The SUrvey for Pulsars and Extragalactic Radio Bursts II: New FRB discoveries and their follow-up
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Oxford University Press
SurveysRadiation mechanisms: generalIntergalactic mediumRadio continuum: generalMethods: observationalMethods: data analysis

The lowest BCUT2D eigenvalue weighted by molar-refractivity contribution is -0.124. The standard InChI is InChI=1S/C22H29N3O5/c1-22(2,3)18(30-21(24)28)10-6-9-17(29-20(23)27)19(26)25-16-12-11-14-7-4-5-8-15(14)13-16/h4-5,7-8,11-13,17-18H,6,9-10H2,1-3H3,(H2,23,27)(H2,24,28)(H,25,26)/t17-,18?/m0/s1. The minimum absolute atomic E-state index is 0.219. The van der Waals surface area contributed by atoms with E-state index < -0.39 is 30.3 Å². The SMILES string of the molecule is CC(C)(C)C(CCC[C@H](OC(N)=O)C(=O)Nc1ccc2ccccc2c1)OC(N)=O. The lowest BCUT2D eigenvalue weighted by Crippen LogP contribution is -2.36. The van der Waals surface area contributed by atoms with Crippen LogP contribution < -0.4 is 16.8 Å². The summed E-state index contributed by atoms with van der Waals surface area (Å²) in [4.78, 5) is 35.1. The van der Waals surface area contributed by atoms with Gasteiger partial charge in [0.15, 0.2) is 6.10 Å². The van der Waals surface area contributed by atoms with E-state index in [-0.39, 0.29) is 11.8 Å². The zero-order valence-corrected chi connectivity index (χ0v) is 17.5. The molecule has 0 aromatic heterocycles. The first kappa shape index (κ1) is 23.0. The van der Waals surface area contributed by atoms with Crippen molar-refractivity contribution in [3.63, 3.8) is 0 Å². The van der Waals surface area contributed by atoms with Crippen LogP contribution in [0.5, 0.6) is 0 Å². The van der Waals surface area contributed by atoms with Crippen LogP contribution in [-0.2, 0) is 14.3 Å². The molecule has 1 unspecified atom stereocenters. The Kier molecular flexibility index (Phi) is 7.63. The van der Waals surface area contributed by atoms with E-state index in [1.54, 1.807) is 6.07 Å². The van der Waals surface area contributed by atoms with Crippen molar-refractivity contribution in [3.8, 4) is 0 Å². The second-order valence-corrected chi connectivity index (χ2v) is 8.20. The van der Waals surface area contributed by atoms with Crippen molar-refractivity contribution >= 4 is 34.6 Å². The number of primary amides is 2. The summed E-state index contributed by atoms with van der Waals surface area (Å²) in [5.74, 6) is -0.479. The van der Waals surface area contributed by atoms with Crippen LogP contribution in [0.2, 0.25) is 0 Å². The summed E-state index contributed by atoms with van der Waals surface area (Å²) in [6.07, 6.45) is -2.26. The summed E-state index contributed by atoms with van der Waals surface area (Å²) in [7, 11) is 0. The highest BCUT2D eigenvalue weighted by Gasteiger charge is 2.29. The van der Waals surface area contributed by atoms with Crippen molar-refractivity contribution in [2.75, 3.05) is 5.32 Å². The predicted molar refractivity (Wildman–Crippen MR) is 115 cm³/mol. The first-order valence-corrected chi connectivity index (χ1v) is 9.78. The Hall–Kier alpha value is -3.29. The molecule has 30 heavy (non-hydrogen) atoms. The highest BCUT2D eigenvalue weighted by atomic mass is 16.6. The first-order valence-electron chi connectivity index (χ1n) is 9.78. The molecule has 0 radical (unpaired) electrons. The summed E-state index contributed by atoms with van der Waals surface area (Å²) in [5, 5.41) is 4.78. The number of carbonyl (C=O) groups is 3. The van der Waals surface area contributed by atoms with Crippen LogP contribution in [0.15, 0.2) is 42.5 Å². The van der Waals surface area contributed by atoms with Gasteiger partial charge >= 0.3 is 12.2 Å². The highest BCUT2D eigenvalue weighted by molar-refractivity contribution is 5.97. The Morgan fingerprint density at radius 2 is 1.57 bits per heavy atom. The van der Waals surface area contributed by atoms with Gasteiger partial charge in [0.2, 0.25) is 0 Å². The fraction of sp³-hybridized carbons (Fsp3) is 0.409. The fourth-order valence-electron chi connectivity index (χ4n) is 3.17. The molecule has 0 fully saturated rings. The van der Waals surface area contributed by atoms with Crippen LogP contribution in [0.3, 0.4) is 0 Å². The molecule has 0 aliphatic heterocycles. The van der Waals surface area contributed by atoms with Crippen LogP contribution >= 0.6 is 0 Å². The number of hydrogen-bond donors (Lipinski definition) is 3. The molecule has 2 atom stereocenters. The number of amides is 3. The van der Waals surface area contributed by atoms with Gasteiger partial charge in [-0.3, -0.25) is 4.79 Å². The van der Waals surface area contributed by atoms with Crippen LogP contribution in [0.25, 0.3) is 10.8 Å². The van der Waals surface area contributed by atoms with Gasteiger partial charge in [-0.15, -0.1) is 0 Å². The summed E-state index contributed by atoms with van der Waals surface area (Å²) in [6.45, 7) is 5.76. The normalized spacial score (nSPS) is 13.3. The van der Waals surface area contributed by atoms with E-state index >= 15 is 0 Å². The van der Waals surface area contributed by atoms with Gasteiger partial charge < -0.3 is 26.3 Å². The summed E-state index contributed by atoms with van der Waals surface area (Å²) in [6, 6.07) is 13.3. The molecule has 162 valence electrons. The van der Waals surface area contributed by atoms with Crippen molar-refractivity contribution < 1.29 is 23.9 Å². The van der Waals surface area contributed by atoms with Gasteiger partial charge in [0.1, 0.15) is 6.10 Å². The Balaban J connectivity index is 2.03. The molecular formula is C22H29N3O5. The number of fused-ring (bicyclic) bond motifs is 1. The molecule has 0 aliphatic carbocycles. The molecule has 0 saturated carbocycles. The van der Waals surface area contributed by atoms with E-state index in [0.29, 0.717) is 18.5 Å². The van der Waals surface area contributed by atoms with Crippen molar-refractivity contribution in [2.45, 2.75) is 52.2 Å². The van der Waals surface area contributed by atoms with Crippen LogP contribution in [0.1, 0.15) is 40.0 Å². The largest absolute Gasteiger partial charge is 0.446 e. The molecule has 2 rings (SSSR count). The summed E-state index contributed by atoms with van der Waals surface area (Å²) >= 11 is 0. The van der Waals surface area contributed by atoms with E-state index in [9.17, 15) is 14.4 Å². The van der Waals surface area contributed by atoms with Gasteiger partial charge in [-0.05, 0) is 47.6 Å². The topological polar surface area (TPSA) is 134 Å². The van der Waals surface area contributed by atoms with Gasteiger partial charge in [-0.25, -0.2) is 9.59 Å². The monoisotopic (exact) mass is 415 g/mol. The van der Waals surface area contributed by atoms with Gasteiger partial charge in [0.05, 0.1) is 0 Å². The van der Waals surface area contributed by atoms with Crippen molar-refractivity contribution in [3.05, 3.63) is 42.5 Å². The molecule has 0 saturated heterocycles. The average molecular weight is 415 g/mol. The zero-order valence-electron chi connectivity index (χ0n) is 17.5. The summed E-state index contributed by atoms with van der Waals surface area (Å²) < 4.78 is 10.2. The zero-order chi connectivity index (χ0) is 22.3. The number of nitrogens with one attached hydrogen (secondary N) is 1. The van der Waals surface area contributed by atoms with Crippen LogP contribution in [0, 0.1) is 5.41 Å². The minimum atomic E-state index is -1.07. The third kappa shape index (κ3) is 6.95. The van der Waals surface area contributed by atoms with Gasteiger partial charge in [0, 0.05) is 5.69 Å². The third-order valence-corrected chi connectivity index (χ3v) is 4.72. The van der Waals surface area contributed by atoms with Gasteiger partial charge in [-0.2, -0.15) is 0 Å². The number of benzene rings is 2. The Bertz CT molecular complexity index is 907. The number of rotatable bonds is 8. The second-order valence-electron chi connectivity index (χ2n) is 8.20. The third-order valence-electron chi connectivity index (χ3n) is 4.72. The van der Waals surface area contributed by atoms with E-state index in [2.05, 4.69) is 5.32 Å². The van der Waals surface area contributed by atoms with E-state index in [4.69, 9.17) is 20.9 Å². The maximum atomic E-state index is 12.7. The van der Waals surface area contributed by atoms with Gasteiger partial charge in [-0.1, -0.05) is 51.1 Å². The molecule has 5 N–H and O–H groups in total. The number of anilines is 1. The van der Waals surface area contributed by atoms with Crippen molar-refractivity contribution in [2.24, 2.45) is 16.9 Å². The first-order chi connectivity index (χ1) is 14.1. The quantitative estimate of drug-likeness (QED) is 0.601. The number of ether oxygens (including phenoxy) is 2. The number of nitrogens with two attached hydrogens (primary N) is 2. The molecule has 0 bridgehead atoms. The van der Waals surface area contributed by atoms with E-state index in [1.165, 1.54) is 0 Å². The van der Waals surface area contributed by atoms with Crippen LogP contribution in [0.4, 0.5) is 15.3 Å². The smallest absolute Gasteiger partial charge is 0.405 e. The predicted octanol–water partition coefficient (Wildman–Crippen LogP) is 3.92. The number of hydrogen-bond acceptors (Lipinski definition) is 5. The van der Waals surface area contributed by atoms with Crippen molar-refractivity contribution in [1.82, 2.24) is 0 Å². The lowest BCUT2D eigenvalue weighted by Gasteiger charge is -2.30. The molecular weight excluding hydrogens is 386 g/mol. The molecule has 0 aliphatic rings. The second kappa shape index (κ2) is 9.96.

Bhandari, S; et. al. The SUrvey for Pulsars and Extragalactic Radio Bursts II: New FRB discoveries and their follow-up. MNRAS 475, 1427–1446 (2018) [Preprint 23 November 2017] [http://hdl.handle.net/10481/51131]